Welcome to First Amendment Newsflash, the First Amendment Law Review’s bi-weekly roundup of the latest in free expression and religious freedom news and commentary. Check here every other Sunday for a new edition! Need First Amendment news in the meantime? Follow FALR on Twitter and Facebook for regular updates.
Photo Credit: Courtesy of Pete Sheffield
Federal Court News
Progressive group One Wisconsin Now has sued Republican lawmakers for blocking the group on Twitter, which the group alleges violates the First Amendment.
Citing the First Amendment, the Ninth Circuit lifted a gag order that had prevented the Salt Lake Comic Con from discussing its ongoing trademark lawsuit.
In the case of the 40-foot cross in Maryland deemed a First Amendment violation by the Fourth Circuit, supporters have asked the Fourth Circuit to rehear the case en banc.
A federal judge issued an injunction, saying the Lehigh County, Pennsylvania, seal featuring a cross violates the establishment clause.
Valencia College in Florida settled a First Amendment lawsuit brought by three former students. The suit alleged that the college retaliated against students when they complained about being subjected to required trans-vaginal ultrasounds.
An immigrant seeking citizenship sued, alleging the words “so help me God” in the citizenship oath violates the establishment clause.
A woman who alleges Bill Cosby raped her has asked the First Circuit to hear her defamation case against Cosby en banc, after a three-judge panel cited First Amendment concerns and dismissed the case last month.
A real estate developer has claimed that town officials retaliated against him in violation of the First Amendment for speaking with the media about a dispute regarding building consultants.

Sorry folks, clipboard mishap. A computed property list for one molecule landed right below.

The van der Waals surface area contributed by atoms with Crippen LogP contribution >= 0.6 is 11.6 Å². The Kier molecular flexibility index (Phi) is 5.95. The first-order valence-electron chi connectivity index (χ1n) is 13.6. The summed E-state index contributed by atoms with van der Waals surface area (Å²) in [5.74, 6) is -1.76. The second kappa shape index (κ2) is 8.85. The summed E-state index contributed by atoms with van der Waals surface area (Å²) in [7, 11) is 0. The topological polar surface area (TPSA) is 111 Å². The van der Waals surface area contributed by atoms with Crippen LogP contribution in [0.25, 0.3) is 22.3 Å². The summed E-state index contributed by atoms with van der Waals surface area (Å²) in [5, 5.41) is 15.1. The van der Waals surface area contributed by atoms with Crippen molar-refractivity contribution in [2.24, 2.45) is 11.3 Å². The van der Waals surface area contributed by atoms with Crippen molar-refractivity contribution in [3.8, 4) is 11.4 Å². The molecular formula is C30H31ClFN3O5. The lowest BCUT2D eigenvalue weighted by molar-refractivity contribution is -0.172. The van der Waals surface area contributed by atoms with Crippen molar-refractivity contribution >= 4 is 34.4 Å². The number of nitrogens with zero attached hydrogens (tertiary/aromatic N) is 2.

A U.S. court has partially blocked a Canadian court’s order requiring Google to delete some search results.
The Fifth Circuit heard arguments regarding the First Amendment challenge to the Texas sanctuary city law.
A prison instructor sued the Delaware Department of Education, alleging his employment was terminated after he spoke to the media about a prison riot.
The Oregon State Board of Examiners for Engineering and Land Surveying has filed a proposed judgment in the case alleging the Board’s definition of “engineer” violates the First Amendment. In the proposed judgment, the Board admits it violated the First Amendment rights of the plaintiff, but argues the definition is not facially invalid.
A Fresno State University professor was ordered to pay $17,000 after he erased students’ anti-abortion messages.
In the campus speech case that featured a student dressed as a T-rex who was not allowed to distribute literature outside of the college’s free speech zone, the college has settled.
State Court News
The Indiana Court of Appeals ruled in favor of Purdue University at Calumet in a First Amendment challenge brought by a professor against the university’s anti-harassment policies.
A Washington State court has upheld the state’s tax-funded political “democracy voucher” program as constitutional.
The Pennsylvania Supreme Court decided that a private college does not have a First Amendment right to immunity from the state’s anti-discrimination laws.
Other News & Commentary
A Cato Institute study on free speech in America shows that 71% of Americans believe concerns about political correctness have hindered conversations about social issues.
The property manager for a federal building has rejected a request by Richard Spencer to host a conference in the building.
That’s it for your First Amendment Newsflash Oct. 30-November 12. We’ll be taking a quick break for the Thanksgiving holiday, so we’ll catch you again on Dec. 3 with a special edition of the Newsflash jam-packed with three weeks worth of First Amendment news!